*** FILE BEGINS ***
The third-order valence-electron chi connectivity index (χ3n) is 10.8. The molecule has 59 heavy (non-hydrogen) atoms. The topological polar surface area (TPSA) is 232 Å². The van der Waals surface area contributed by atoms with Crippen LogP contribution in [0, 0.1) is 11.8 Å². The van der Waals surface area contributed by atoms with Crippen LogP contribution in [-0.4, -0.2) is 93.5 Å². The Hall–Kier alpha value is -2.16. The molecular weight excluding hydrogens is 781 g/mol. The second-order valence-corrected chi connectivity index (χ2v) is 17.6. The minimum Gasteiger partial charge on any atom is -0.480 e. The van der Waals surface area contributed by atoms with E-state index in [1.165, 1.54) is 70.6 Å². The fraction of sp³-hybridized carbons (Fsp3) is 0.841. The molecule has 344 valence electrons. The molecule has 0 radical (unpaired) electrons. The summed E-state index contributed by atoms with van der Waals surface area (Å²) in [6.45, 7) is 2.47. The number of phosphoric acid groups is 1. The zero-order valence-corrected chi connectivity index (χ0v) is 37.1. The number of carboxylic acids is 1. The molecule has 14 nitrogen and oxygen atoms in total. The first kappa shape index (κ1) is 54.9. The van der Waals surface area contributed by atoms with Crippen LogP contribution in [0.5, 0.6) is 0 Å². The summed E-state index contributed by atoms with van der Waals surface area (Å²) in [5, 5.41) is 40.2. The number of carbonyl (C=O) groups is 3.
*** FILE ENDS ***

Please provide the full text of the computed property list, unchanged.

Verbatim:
The third-order valence-electron chi connectivity index (χ3n) is 10.8. The molecule has 59 heavy (non-hydrogen) atoms. The topological polar surface area (TPSA) is 232 Å². The van der Waals surface area contributed by atoms with Crippen LogP contribution in [0, 0.1) is 11.8 Å². The van der Waals surface area contributed by atoms with Crippen LogP contribution in [-0.4, -0.2) is 93.5 Å². The Hall–Kier alpha value is -2.16. The molecular weight excluding hydrogens is 781 g/mol. The second-order valence-corrected chi connectivity index (χ2v) is 17.6. The minimum Gasteiger partial charge on any atom is -0.480 e. The van der Waals surface area contributed by atoms with E-state index in [1.165, 1.54) is 70.6 Å². The fraction of sp³-hybridized carbons (Fsp3) is 0.841. The molecule has 344 valence electrons. The molecule has 0 radical (unpaired) electrons. The summed E-state index contributed by atoms with van der Waals surface area (Å²) in [6.45, 7) is 2.47. The number of phosphoric acid groups is 1. The zero-order valence-corrected chi connectivity index (χ0v) is 37.1. The number of carboxylic acids is 1. The molecule has 14 nitrogen and oxygen atoms in total. The first kappa shape index (κ1) is 54.9. The van der Waals surface area contributed by atoms with Crippen LogP contribution in [0.5, 0.6) is 0 Å². The summed E-state index contributed by atoms with van der Waals surface area (Å²) in [5, 5.41) is 40.2. The number of carbonyl (C=O) groups is 3.